# Why is this recursive algorithm in JS not working?

I made this simple algorithm, but Chrome is acting weird, almost like functions called recursively don't return... Algorithm's task is to cycle trough all the possibilities of the `rs` array, which has three elements which can be either 0 or 1.

``````//rs is the list of all variables that can be 0 or 1
//cS, or currentStack is the variable that s

rs = [0, 0, 0];

circ = function(cS)
{
for (pos = 0; pos <= 1; pos ++)
{
rs[cS] = pos;
if (cS + 1 < rs.length)
circ(cS + 1);
}
return 0;
}

circ(0); //this should cycle trough all the possibilities of the rs array, it should look like this:
/*
000 - first element of rs, not last, so continue to the next
000 - second element of rs, not last, so continue to the next
000 - third element of rs, last, so continue with the for loop
011 - second element of rs, not last, so continue to the next
010 - third element of rs, last, so continue with the for loop
111 - first element of rs, not last, so continue to the next
101 - second element of rs, not last, so continue to the next
100 - third element of rs, last, so continue with the for loop
111 - second element of rs, not last, so continue to the next
110 - third element of rs, last, so continue with the for loop
111 - return
*/
``````

However, it simply goes like this:

``````000
000
000
001
return
``````

Can anyone tell me why is this happening? What did I do wrong?

-
What do you want to end up with? You're overwriting the elements of `rs` each time. –  pimvdb Dec 26 '11 at 22:58
possible duplicate of JavaScript recursive Element creation fails –  outis Dec 26 '11 at 23:42
This seems a really odd way to cycle through the possibly combinations: wouldn't a nested for loop do the trick in a much more readable way? Even the desired output in the comment at the end of your code seems a bit strange because you've got lots of repeated values. Why does your function return 0 when you don't use the return at all? –  nnnnnn Dec 27 '11 at 2:38
Well, this is a simplified version... In the real one, it's not just 0's and 1's but other numbers too, and the there are 15 elements of rs, not just three... This is the first thing I came up with, do you have a better solution? This is very slow, and yes, repeats things (although functions correctly). –  yannbane Dec 27 '11 at 8:16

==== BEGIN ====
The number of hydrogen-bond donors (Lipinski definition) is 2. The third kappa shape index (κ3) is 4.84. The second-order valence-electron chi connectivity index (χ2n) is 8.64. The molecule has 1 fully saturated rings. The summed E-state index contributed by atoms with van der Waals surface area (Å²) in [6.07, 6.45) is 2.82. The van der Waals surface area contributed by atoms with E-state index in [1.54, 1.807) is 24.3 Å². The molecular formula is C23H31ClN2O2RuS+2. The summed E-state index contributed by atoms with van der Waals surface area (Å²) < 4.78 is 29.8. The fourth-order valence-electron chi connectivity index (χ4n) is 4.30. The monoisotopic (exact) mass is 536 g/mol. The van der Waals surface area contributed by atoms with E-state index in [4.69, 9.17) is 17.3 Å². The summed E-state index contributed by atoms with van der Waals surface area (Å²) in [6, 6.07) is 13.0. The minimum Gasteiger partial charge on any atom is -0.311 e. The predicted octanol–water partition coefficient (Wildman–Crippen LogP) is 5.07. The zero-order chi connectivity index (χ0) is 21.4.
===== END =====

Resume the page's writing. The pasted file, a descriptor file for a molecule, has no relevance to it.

You forgot to declare "pos" with `var`.

``````var circ = function(cS)
{
for (var pos = 0; pos <= 1; pos ++)
{
rs[cS] = pos;
if (cS + 1 < rs.length)
circ(cS + 1);
}
return 0;
}
``````

Because you forgot `var`, "pos" was global, so the recusive calls would mess up the parent environment.

I can't guarantee that's the only problem here. For example in the function as written it may iterate through all the permutations, but it doesn't show them or copy them anywhere, so the end result will just be `[1, 1, 1]`.

-
Thanks for the answer! I had previous difficulties with the global scope and not declaring variables with the var keyword... Should I do function(var cS) as well? Kinda like in C++, where you have to initialize the funtion's argumenta. Oh yeah, and this is just the simplified version, in the actual one I do do stuff with these permutations, and it's not just 0's and 1's but other numbers as well. –  yannbane Dec 26 '11 at 23:02
No, JavaScript doesn't require keywords for parameters. If you're just starting with JS, a good introduction is the free book Eloquent JavaScript: eloquentjavascript.net –  juandopazo Dec 26 '11 at 23:07
@bane parameters are always like local variables (though in some arcane ways they're not exactly like local variables). –  Pointy Dec 26 '11 at 23:14
That's good! I'm gonna test it now and tell you if it works, it probably will. Can you tell me of these strange arcane ways? I'm very interested in the very nature and behaviour of programming languages and I like learning about new concepts :) –  yannbane Dec 26 '11 at 23:17
@bane well I'm not as expert as some; it very rarely matters. What I do know is that in some weird way, parameters and the (also somewhat weird) `arguments` pseudo-variable are references to the same memory. Thus if you've got a parameter "a" as the first parameter, changes to "a" are reflected in `arguments[0]` and vice-versa. Like I said, it's really rare that you have to worry about that. –  Pointy Dec 26 '11 at 23:20
show 1 more comment